++ The scene in which Jordan defended his dickishness as necessary to foster a winning atmosphere was one of the most memorable for me as a viewer. Tears were starting to well up in his eyes before he called for a "break" and took off his microphone. Although it's hard to argue with the results, the fact is that plenty of great teams in all sports over the years did not have a singular star who treated co-workers the way Jordan did the Bulls.

++ Jordan's blanket dismissal of Gary Payton after being shown an interview of Payton saying he could defend Michael was classic.

++ Michael never got into his failings as an executive, first with the Wizards and more recently as the Hornets' owner. Also, his family and his love life were kept almost completely out of it, and I don't blame him.

++ I joked about me being in the series more than several Bulls players, including Bison Dele (aka, the late Brian Williams). But I think it would have been interesting had they done a little something about him. He came up huge during the 1997 playoffs, when Rodman went off the rails a little, and his life story (and the tragic ending to it) would have been a great subject. Having said that, I know they had only so much time to profile so many players.

++ The only playoff game I missed during the second threepeat was the infamous "food poisoning game" in Utah, in which a dehydrated, ill Jordan carried the Bulls to an amazing victory and then had to be helped off the court by Pippen. My Mom had died a couple of days earlier, and I had to fly to Philadelphia for the funeral. She was buried that day, and I watched the game on TV with my brothers that night.

AP Photos
++ One of the most quoted people in the series was Mark Vancil,  Jordan's long-time biographer, award-winning author, and the guy who ran Rare Air Media for nearly two decades.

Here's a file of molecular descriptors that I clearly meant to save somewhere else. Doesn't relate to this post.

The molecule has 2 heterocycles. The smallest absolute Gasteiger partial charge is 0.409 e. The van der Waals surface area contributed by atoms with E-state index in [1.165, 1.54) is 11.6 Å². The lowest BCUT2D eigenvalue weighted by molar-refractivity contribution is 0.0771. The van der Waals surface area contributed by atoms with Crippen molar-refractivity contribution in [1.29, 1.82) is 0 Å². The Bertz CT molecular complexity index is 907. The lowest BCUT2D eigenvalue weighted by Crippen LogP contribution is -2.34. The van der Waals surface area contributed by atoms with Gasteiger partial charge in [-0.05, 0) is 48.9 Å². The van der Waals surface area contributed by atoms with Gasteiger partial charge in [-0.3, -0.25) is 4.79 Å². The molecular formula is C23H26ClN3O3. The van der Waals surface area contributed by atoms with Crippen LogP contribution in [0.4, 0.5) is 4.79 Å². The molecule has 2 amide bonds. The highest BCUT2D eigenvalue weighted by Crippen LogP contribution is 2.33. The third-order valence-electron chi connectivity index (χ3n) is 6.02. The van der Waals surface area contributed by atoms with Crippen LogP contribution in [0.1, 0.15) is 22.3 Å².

I got to know Mark when we were both young sportswriters in Minneapolis in the late-1980s: He covered the Twins for the Star Tribune, and I was the local AP guy. I always liked him, and I like to think the feeling's mutual. I also have to admit that Mark did a lot better job of advancing his career than I did.

++ No player in sports history was as good at finding "insults" to motivate him as Jordan was. He would use any and every slight - even if he had to invent it - to be so pissed off that he needed to get "revenge" on his opponent. It would have been comical ... except it worked pretty much every time.

++ I was glad to hear Jordan say in the final episode that the dynasty didn't have to end, and that the team would have had a very realistic chance at a 7th title ... but neither Jerry Reinsdorf nor Jerry Krause wanted to let them try.

Reinsdorf had bought into Krause's plan: Blow up the dynasty and then use the enormous space under the salary cap to reload quickly by signing 2-3 superstar free agents. Unfortunately for Reinsdorf, neither he nor Krause anticipated the players association being as resolute as it was, nor did they anticipate collective bargaining agreement changes that would offer significant incentives for players to not change teams.